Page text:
Climate change could shrink chocolate production: report
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Scientists say climate change will eventually claim many victims -– including, according to a new report, chocolate.
As temperatures increase and weather trends change, the main growing regions for cocoa could shrink drastically, according to new research from the International Center for Tropical Agriculture.
Ghana and the Ivory Coast –- which produce more than half of the global cocoa supply –- could take a major hit by 2050.
Currently, the optimal locations to grow the crop are about 330 feet to 820 feet above sea level, with temperatures of about 72 degrees Fahrenheit to 77 degrees. That range will soar to 1,500 feet to 1,640 feet in four decades to compensate for hotter weather.
Cocoa production, which reached about $9 billion from 2008 to 2009 and accounts for 7.5% of the Ivory Coast’s gross domestic product and 3.4% of Ghana’s, could be in for a heavy slide.
Peter Gleick, a MacArthur fellow and chief executive of the Pacific Institute, bemoaned the potential decline of the sweet treat last week in an open letter to climate change skeptics in Forbes.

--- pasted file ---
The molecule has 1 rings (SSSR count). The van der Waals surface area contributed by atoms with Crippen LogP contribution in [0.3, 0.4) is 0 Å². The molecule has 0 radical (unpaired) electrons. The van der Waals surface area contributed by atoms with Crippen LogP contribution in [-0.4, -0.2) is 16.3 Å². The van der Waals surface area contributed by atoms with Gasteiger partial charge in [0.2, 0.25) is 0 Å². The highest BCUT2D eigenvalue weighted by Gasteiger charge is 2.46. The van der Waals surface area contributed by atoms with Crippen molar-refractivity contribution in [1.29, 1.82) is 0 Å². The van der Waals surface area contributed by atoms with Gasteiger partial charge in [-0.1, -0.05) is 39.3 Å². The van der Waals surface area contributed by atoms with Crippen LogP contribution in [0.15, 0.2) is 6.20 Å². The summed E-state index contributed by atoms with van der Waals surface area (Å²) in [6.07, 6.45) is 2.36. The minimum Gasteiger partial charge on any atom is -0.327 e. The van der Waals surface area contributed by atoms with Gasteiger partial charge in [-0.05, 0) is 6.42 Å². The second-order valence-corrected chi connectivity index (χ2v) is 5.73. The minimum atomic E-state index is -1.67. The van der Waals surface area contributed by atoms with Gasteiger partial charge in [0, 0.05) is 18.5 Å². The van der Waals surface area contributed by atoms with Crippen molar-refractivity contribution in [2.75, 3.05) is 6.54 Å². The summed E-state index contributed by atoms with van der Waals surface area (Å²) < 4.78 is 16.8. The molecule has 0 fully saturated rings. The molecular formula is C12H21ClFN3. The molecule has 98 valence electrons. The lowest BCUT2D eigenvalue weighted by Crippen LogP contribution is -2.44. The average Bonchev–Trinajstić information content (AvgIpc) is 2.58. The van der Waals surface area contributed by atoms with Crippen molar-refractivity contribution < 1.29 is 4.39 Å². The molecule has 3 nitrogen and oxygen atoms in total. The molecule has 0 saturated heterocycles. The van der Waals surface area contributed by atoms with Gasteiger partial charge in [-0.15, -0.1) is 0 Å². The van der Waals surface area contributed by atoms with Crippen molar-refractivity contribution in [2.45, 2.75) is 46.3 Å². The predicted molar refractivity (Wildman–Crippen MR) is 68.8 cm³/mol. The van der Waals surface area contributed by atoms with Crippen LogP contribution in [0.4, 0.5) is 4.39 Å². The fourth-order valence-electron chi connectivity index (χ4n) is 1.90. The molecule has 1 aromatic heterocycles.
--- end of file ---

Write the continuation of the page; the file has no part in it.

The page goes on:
Many farmers will need to find alternative crops such as cashews and cotton. But researchers pointed out that as temperatures phase out some fields, others could become prime growing spots.
“Climate change brings not only bad news but also a lot of potential opportunities,” according to the report. “The winners will be those who are prepared for change and know how to adapt.”
Fluctuating weather in the United States alone has already wreaked havoc with harvests for peanuts, wine grapes, pumpkins and coffee beans.
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